Each event is $10 at the door. Weekend passes are available for $20. Tickets can be purchased in advance here.
Check out a promotional video for DreamFest Weekend below.
Juicy J is known by many as a co-founder of Memphis' most successful rap group to date: Three 6 Mafia.
But lately, he's received attention for his emergence as a solo artist, crafting such hits as "Bandz A Make Her Dance," and bringing more attention to twerking, a dance popularized in the South a couple decades ago.
Twerking involves a person moving their body in a sensual manner while shaking their butt and hips to music, typically hip-hop, R&B, or pop. In collaboration with WorldStarHipHop, Juicy J announced a twerking contest with a $50,000 college scholarship for the best dancer. However, the contest requirements were later changed so that participants simply had to create a video of themselves telling or showing Juicy why they deserved the cash.
Juicy recently revealed the winner of the $50,000 scholarship: 19-year-old Zaire Holmes. Check out Juicy awarding Holmes, a biology major and aspiring artist, with the scholarship in the video below. And find out if she had to actually twerk to win the contest.
Popular film publication MovieMaker Magazine has started revealing winning locations for its annual “Top 10 Best Places To Live and Work as a Moviemaker” listing. And the Bluff City made the cut for its 2014 edition.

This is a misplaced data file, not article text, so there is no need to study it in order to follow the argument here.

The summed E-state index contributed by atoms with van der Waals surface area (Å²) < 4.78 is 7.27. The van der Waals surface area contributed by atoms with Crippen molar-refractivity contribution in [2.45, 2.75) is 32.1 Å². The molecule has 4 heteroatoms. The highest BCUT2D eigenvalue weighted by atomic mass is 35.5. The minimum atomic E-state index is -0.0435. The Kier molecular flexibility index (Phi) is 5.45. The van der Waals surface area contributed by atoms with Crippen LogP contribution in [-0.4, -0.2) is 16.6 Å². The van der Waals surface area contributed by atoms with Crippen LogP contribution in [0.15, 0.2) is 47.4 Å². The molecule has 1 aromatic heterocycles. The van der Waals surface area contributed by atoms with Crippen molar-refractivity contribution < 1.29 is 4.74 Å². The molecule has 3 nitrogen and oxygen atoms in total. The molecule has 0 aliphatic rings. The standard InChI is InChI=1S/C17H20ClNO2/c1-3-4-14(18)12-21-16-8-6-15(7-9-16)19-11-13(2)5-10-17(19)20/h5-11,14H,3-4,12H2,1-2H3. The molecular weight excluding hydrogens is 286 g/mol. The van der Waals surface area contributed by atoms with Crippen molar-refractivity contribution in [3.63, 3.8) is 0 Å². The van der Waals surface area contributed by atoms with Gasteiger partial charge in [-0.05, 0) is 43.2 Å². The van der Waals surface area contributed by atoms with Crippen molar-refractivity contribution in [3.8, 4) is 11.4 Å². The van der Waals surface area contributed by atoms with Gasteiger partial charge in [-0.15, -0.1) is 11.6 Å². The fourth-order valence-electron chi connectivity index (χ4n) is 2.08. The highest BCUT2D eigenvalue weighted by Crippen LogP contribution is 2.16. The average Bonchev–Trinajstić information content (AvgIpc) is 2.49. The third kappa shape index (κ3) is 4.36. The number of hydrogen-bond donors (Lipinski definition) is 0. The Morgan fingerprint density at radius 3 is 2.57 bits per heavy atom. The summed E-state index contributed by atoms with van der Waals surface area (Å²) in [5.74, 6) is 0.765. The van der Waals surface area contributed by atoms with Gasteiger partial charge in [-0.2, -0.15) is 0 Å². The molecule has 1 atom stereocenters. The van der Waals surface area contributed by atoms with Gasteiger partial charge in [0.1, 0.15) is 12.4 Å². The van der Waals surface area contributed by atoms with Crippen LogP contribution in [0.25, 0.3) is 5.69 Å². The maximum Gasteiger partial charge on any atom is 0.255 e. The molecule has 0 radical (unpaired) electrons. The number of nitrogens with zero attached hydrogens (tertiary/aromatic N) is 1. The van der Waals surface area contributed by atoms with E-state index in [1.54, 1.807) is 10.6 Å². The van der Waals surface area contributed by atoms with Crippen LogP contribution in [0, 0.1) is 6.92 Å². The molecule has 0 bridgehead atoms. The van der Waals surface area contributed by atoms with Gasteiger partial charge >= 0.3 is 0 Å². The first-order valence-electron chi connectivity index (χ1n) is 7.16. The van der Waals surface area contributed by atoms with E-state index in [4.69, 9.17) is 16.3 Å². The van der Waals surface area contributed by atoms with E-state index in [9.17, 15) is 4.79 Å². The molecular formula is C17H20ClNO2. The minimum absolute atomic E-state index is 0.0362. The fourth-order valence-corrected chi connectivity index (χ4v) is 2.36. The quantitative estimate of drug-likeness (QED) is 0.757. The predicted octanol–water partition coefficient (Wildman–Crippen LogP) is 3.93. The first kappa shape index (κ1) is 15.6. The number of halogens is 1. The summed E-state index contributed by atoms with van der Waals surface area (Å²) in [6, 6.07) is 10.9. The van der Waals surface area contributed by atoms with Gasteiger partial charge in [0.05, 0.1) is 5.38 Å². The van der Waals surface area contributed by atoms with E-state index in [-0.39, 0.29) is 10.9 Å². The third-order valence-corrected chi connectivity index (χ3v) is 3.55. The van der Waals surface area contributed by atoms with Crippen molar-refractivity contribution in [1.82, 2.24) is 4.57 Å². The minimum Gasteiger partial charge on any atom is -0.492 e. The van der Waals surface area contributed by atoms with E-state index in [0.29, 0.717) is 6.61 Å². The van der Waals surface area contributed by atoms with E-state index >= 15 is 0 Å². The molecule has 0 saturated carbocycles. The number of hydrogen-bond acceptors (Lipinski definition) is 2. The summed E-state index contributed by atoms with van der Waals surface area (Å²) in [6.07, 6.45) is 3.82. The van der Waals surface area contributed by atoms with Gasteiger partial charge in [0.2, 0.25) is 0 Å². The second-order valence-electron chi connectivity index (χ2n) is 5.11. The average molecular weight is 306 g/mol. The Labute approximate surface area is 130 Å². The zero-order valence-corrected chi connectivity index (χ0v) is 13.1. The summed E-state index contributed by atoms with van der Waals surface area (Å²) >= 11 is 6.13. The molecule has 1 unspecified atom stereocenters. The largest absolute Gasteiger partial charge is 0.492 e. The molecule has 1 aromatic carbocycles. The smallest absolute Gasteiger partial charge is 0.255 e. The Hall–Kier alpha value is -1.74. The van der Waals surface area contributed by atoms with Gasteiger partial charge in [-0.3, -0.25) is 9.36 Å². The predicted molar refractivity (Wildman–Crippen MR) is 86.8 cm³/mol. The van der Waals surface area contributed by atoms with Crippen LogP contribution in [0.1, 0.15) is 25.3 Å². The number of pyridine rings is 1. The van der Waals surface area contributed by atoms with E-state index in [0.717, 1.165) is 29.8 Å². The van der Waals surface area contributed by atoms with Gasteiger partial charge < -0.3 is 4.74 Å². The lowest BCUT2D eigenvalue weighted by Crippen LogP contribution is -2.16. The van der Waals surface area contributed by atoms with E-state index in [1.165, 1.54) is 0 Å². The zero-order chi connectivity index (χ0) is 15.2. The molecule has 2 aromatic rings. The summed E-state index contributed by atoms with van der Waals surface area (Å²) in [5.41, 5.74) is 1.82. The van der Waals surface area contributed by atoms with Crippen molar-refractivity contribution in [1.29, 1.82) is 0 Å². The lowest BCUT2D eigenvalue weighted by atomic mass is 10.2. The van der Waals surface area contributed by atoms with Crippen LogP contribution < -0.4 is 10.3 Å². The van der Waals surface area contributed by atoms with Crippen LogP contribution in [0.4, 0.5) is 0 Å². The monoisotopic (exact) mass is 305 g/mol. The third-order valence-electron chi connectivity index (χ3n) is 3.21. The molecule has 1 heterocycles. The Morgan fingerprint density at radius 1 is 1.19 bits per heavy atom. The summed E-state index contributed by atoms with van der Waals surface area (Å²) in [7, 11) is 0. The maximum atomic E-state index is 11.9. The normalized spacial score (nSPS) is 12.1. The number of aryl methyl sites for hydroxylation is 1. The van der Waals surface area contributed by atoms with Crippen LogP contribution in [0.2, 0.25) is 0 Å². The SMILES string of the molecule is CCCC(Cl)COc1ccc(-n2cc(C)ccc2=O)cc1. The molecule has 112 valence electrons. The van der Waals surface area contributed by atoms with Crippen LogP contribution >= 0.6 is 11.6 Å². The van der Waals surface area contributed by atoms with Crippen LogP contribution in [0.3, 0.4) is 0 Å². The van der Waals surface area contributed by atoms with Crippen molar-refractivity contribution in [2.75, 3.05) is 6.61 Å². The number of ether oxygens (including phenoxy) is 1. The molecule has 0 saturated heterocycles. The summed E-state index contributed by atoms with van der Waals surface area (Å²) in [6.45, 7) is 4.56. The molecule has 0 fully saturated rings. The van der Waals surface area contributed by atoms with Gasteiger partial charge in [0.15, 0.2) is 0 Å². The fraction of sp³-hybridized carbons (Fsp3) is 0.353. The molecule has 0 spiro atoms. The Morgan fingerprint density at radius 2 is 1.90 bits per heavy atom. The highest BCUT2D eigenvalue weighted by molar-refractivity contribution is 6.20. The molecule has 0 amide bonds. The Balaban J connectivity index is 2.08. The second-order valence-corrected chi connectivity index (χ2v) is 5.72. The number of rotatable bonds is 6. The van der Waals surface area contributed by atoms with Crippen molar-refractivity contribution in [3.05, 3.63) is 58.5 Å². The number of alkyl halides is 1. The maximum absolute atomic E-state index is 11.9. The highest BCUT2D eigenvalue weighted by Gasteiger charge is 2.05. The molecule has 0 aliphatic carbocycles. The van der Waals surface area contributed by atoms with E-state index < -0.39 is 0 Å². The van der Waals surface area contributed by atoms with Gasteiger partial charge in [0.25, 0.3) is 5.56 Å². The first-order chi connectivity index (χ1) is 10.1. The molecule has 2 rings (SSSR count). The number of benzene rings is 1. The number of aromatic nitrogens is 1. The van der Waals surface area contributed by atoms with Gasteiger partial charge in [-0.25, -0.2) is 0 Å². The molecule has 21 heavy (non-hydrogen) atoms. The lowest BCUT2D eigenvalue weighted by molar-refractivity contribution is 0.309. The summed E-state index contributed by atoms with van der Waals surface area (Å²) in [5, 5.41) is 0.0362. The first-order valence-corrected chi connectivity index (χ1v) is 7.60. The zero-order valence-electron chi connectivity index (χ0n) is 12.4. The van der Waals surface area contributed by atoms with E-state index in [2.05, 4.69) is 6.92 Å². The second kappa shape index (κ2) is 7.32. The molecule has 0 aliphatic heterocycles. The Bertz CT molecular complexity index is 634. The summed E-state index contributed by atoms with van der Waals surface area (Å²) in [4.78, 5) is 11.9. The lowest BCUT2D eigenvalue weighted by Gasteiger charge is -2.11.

Ranked No. 9 on the list, Memphis was selected as a great location for filmmakers due to boasting valuable but reasonably-priced services and a powerful film culture. Free office space on Beale Street, discounted police rates, various locations to film at for free, and the city's annual Indie Memphis Film Festival were among the resources highlighted by the publication.
Some notable movies that have been filmed in Memphis include Hustle & Flow, Walk The Line, Oscar-snagging documentary Undefeated, and The Client. Memphis has been ranked on MovieMaker's annual list three times so far.
There’s a burgeoning underground hip-hop community in Memphis that sounds nothing like the Bluff City-bred artists currently enjoying national exposure.